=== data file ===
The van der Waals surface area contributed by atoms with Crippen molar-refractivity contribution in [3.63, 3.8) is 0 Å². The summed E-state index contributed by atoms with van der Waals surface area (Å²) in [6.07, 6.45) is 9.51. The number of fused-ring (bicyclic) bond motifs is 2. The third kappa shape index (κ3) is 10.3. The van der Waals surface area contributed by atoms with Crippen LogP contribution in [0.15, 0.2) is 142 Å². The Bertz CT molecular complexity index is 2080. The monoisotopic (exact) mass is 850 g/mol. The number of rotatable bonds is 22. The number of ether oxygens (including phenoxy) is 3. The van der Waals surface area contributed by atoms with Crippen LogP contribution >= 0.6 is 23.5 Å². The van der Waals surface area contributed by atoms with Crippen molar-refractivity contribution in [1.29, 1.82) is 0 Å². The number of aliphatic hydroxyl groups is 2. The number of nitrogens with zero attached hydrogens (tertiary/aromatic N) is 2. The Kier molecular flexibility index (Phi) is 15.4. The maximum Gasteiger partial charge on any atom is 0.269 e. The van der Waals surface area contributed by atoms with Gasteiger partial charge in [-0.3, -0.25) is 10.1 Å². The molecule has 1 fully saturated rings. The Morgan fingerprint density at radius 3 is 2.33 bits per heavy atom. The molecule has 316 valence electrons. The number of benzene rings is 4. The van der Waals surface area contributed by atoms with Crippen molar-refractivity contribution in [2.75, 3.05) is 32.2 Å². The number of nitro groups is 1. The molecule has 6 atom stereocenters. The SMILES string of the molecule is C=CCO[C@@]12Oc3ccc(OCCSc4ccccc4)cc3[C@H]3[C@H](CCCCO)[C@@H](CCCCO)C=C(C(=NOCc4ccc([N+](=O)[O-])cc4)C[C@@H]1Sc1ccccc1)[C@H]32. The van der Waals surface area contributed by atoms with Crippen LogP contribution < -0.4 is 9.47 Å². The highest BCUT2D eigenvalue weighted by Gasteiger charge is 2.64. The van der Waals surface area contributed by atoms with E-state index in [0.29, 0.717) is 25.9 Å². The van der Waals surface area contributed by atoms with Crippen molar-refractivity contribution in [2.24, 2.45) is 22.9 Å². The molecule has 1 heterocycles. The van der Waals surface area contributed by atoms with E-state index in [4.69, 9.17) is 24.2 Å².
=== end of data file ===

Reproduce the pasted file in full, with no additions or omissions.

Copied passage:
The van der Waals surface area contributed by atoms with Crippen molar-refractivity contribution in [3.63, 3.8) is 0 Å². The summed E-state index contributed by atoms with van der Waals surface area (Å²) in [6.07, 6.45) is 9.51. The number of fused-ring (bicyclic) bond motifs is 2. The third kappa shape index (κ3) is 10.3. The van der Waals surface area contributed by atoms with Crippen LogP contribution in [0.15, 0.2) is 142 Å². The Bertz CT molecular complexity index is 2080. The monoisotopic (exact) mass is 850 g/mol. The number of rotatable bonds is 22. The number of ether oxygens (including phenoxy) is 3. The van der Waals surface area contributed by atoms with Crippen LogP contribution >= 0.6 is 23.5 Å². The van der Waals surface area contributed by atoms with Crippen molar-refractivity contribution in [1.29, 1.82) is 0 Å². The number of aliphatic hydroxyl groups is 2. The number of nitrogens with zero attached hydrogens (tertiary/aromatic N) is 2. The Kier molecular flexibility index (Phi) is 15.4. The maximum Gasteiger partial charge on any atom is 0.269 e. The van der Waals surface area contributed by atoms with Gasteiger partial charge in [-0.3, -0.25) is 10.1 Å². The molecule has 1 fully saturated rings. The Morgan fingerprint density at radius 3 is 2.33 bits per heavy atom. The molecule has 316 valence electrons. The number of benzene rings is 4. The van der Waals surface area contributed by atoms with Crippen molar-refractivity contribution in [2.75, 3.05) is 32.2 Å². The number of nitro groups is 1. The molecule has 6 atom stereocenters. The SMILES string of the molecule is C=CCO[C@@]12Oc3ccc(OCCSc4ccccc4)cc3[C@H]3[C@H](CCCCO)[C@@H](CCCCO)C=C(C(=NOCc4ccc([N+](=O)[O-])cc4)C[C@@H]1Sc1ccccc1)[C@H]32. The van der Waals surface area contributed by atoms with Crippen LogP contribution < -0.4 is 9.47 Å². The highest BCUT2D eigenvalue weighted by Gasteiger charge is 2.64. The van der Waals surface area contributed by atoms with E-state index in [0.29, 0.717) is 25.9 Å². The van der Waals surface area contributed by atoms with Crippen molar-refractivity contribution in [2.24, 2.45) is 22.9 Å². The molecule has 1 heterocycles. The van der Waals surface area contributed by atoms with E-state index in [4.69, 9.17) is 24.2 Å².